Corum broadens its nautically themed Admiral collection with the watchmaker’s new three-dimensional patterned dial, previously found only on the collection’s 38mm and 45mm cases. Corum now places its Grenadier fendu dial, designed in house in La Chaux-de-Fonds in 2019, on new models within the Admiral 42 Automatic collection.

A new blue-dialed example of the Corum Admiral 42 Automatic.

The twelve-sided (dodecagonal) Admiral, with its colorful sailing flags, was first seen in 1980. Originally a square-cased watch when it debuted in 1960, Admiral has since 1980 been offered in myriad versions, including those displaying time-only, as a chronograph and even hosting complications.

Most recently, Corum has launched numerous contemporary iterations of the Admiral with monochrome dials and sailing pennants.

The six new Admiral 42 watches boast two dial colors (blue and black), with each dial color offered in three models: stainless steel case and bracelet, a stainless steel case with matching alligator leather strap and a stainless steel case with a rose gold bezel and crown, matching alligator leather strap with triple folding clasp.

The Admiral’s signature pennants line the outer chapter flange in minimalist outline form alongside minute indexes. Corum finishes the dial with applied hour markers and white SuperLuminova-coated Dauphine skeletonized hands, a date window and a small seconds subdial.

And finally, Corum powers the Admiral 42 Automatic with the CO 395 caliber, visible through a sapphire screwed-in caseback. Prices: $4,600 (steel) and $7,600 (with rose gold bezel).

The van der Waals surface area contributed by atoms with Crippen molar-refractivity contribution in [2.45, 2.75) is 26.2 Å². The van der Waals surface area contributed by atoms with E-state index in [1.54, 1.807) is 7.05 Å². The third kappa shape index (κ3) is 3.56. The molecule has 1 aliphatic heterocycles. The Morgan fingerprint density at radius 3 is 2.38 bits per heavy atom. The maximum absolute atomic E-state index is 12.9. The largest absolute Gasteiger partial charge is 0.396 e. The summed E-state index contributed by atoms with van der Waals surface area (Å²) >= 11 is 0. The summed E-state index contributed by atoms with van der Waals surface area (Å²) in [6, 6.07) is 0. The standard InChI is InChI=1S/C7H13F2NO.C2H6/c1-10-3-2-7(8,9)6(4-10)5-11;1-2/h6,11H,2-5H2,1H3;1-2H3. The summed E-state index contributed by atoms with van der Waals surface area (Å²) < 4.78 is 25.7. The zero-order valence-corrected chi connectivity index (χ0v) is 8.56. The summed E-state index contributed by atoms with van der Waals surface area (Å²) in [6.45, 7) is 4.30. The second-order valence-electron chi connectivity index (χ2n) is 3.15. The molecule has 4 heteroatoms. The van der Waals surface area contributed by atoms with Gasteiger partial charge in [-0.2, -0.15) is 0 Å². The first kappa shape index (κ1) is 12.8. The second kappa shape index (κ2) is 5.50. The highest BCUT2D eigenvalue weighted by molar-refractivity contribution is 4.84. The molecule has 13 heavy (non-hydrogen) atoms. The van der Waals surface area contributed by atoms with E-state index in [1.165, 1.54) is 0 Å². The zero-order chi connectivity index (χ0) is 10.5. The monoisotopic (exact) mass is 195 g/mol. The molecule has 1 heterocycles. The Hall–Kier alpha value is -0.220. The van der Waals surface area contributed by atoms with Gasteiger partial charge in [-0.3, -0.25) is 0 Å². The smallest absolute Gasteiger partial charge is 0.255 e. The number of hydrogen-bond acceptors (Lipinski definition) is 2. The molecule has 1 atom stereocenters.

Nomos launches four square-cased Tetra watches with automatic calibers and shiny, enamel-like dials.

The new Nomos Tetra Neomatik – 175 Years Watchmaking Glashütte Blue.

The new watches, called Tetra Neomatik – 175 Years Watchmaking Glashütte, retain Tetra’s well-known shape and the Tetra Neomatik’s existing 39mm diameter and automatic DUW 3001 caliber, but reveal four crisp dial colors.

Nomos explains that the red, blue, black and off-white dial colors here are lacquer-coated using a technique similar to that used when making enamel dials. Incoming light is not absorbed by the opaque surfaces but instead reflected, creating depth, according to the watchmaker.

Incoming light is not absorbed by the opaque surface but instead reflected. Pictured is the new Nomos Tetra Neomatik red.

Recognizing the decidedly unsubtle dial hues, Nomos says the new watches “are not for everyone.” The few Existing Tetra Neomatik watches are available in more subdued silver, blue or white dials.